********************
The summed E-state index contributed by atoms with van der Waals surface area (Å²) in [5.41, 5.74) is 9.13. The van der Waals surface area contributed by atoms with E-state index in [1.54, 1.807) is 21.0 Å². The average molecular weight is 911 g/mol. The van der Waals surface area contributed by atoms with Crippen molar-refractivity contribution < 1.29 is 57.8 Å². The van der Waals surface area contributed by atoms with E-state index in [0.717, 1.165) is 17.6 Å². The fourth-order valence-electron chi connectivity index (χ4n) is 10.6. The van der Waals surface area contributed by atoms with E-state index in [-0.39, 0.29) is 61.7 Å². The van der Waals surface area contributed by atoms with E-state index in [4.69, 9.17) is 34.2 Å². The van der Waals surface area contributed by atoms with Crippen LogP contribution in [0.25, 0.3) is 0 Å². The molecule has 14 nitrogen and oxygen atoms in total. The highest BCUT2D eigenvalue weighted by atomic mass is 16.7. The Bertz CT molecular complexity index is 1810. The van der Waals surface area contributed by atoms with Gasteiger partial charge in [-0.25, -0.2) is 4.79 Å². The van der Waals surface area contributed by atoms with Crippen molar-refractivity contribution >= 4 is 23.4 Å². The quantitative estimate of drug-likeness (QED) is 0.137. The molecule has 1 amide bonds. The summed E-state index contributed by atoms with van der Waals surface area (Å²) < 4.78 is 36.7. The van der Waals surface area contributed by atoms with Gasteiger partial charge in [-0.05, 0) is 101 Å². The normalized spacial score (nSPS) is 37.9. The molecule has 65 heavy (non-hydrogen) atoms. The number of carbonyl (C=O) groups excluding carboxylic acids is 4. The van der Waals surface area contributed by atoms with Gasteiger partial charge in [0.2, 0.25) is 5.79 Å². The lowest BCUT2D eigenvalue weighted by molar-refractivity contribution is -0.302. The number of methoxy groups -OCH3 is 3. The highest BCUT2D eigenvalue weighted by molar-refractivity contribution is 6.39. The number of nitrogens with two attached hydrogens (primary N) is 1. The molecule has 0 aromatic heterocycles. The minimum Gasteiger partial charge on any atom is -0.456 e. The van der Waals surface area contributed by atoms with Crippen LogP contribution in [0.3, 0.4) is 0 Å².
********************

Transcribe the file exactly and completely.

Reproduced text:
The summed E-state index contributed by atoms with van der Waals surface area (Å²) in [5.41, 5.74) is 9.13. The van der Waals surface area contributed by atoms with E-state index in [1.54, 1.807) is 21.0 Å². The average molecular weight is 911 g/mol. The van der Waals surface area contributed by atoms with Crippen molar-refractivity contribution < 1.29 is 57.8 Å². The van der Waals surface area contributed by atoms with E-state index in [0.717, 1.165) is 17.6 Å². The fourth-order valence-electron chi connectivity index (χ4n) is 10.6. The van der Waals surface area contributed by atoms with E-state index in [-0.39, 0.29) is 61.7 Å². The van der Waals surface area contributed by atoms with E-state index in [4.69, 9.17) is 34.2 Å². The van der Waals surface area contributed by atoms with Crippen LogP contribution in [0.25, 0.3) is 0 Å². The molecule has 14 nitrogen and oxygen atoms in total. The highest BCUT2D eigenvalue weighted by atomic mass is 16.7. The Bertz CT molecular complexity index is 1810. The van der Waals surface area contributed by atoms with Gasteiger partial charge in [-0.25, -0.2) is 4.79 Å². The van der Waals surface area contributed by atoms with Crippen molar-refractivity contribution >= 4 is 23.4 Å². The quantitative estimate of drug-likeness (QED) is 0.137. The molecule has 1 amide bonds. The summed E-state index contributed by atoms with van der Waals surface area (Å²) < 4.78 is 36.7. The van der Waals surface area contributed by atoms with Gasteiger partial charge in [-0.05, 0) is 101 Å². The normalized spacial score (nSPS) is 37.9. The molecule has 65 heavy (non-hydrogen) atoms. The number of carbonyl (C=O) groups excluding carboxylic acids is 4. The van der Waals surface area contributed by atoms with Gasteiger partial charge in [0.2, 0.25) is 5.79 Å². The lowest BCUT2D eigenvalue weighted by molar-refractivity contribution is -0.302. The number of methoxy groups -OCH3 is 3. The highest BCUT2D eigenvalue weighted by molar-refractivity contribution is 6.39. The number of nitrogens with two attached hydrogens (primary N) is 1. The molecule has 0 aromatic heterocycles. The minimum Gasteiger partial charge on any atom is -0.456 e. The van der Waals surface area contributed by atoms with Crippen LogP contribution in [0.3, 0.4) is 0 Å².